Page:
Court of Appeals: Holding that under the hearing examiner system established by county ordinance, the board of commissioners sits as a review tribunal of hearing examiner decisions, not as a trier of fact; that it was inappropriate for the board to have considered the new evidence and to remand the case on the basis of that evidence; that the hearing examiner's findings of fact at the first hearing should have been reviewed by the board only to determine if they were supported by substantial evidence in the record before the hearing examiner; and that the hearing examiner's findings of fact at the first hearing were supported by substantial evidence; the court affirms the judgment.

Arthur D. Curtis, Prosecuting Attorney, and Christopher Home and Scott S. Anders, Deputies; and Stephen W. Horenstein, LeAnne M. Bremer, and Horenstein & Duggan, P.S., for appellants.

James I. Holland, Jessica W. Dimitrov, and Holland & Dimitrov, for respondent.

 Sept. 1997     NORTH/SOUTH AIRPARK v. HAAGEN    767 
87 Wn. App. 765, 942 P.2d 1068

JOHNSON, J.* - Haagen appeals a trial court order holding (1) the Clark County Board of Commissioners (Board) improperly considered new evidence submitted on appeal; (2) the Board improperly remanded the case to a hearing examiner bawd upon this new evidence; and (3) substantial evidence supported the hearing examiner's first decision finding nonconforming use permitting the North/South Airpark Association (NSAA) to use the strip of land as a runway. We affirm.

STATEMENT OF PROCEDURE

On November 10, 1993, NSAA submitted an application for a planning director determination requesting a finding of nonconforming rights to use a strip of land as a runway. On December 14, 1993, the planning director denied the application.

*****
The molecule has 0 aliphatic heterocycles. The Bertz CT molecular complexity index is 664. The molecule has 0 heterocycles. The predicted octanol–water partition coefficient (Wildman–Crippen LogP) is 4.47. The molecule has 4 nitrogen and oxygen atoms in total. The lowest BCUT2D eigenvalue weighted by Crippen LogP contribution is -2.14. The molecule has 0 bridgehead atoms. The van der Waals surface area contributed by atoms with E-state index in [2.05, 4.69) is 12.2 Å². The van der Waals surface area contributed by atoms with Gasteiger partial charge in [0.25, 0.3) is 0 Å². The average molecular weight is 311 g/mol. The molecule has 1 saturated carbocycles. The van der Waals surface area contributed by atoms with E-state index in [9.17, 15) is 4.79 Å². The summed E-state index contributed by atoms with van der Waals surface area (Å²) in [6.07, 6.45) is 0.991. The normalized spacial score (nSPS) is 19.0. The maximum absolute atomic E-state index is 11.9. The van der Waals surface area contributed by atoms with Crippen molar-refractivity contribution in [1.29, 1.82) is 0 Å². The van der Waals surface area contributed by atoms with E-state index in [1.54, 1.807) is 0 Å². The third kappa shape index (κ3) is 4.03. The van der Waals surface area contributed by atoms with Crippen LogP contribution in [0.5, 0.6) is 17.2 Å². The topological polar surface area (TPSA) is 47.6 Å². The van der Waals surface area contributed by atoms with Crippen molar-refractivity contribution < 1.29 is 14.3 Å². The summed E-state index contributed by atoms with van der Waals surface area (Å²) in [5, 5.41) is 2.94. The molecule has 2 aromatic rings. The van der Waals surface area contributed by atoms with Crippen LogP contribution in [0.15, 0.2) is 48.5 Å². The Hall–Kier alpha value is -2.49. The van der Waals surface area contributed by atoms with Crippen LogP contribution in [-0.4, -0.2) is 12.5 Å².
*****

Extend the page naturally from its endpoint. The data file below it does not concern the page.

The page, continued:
In April 1994, a public hearing was held regarding NSAA's appeal of the Clark County planning director's denial of its nonconforming rights to use the property as a runway. Haagen, an adjacent property owner, submitted letters and exhibits in opposition to the NSAA appeal; Haagen did not personally attend the public hearing. The NSAA presented written and oral testimony in support of the recognition of nonconforming rights.

The hearing examiner concluded that the property had been used as a runway since before 1973, and reversed the planning director's denial of the nonconforming use. Haagen timely appealed the hearing examiner's decision to the Clark County Board of Commissioners. Haagen submitted new evidence to the Board and asked the Board to hold a hearing on this evidence, which had not been submitted to the hearing examiner. The Board remanded the matter to the hearing examiner for a new hearing to consider this evidence.

On remand, the hearing examines accepted the new


* Justice Charles W. Johnson is serving as a judge pro tempore of the Court of Appeals, Division II, pursuant to CAR 21(c).


 768    NORTH/SOUTH A1RPARK v. HAAGEN    Sept 1997 
87 Wn. App. 765, 942 P.2d 1068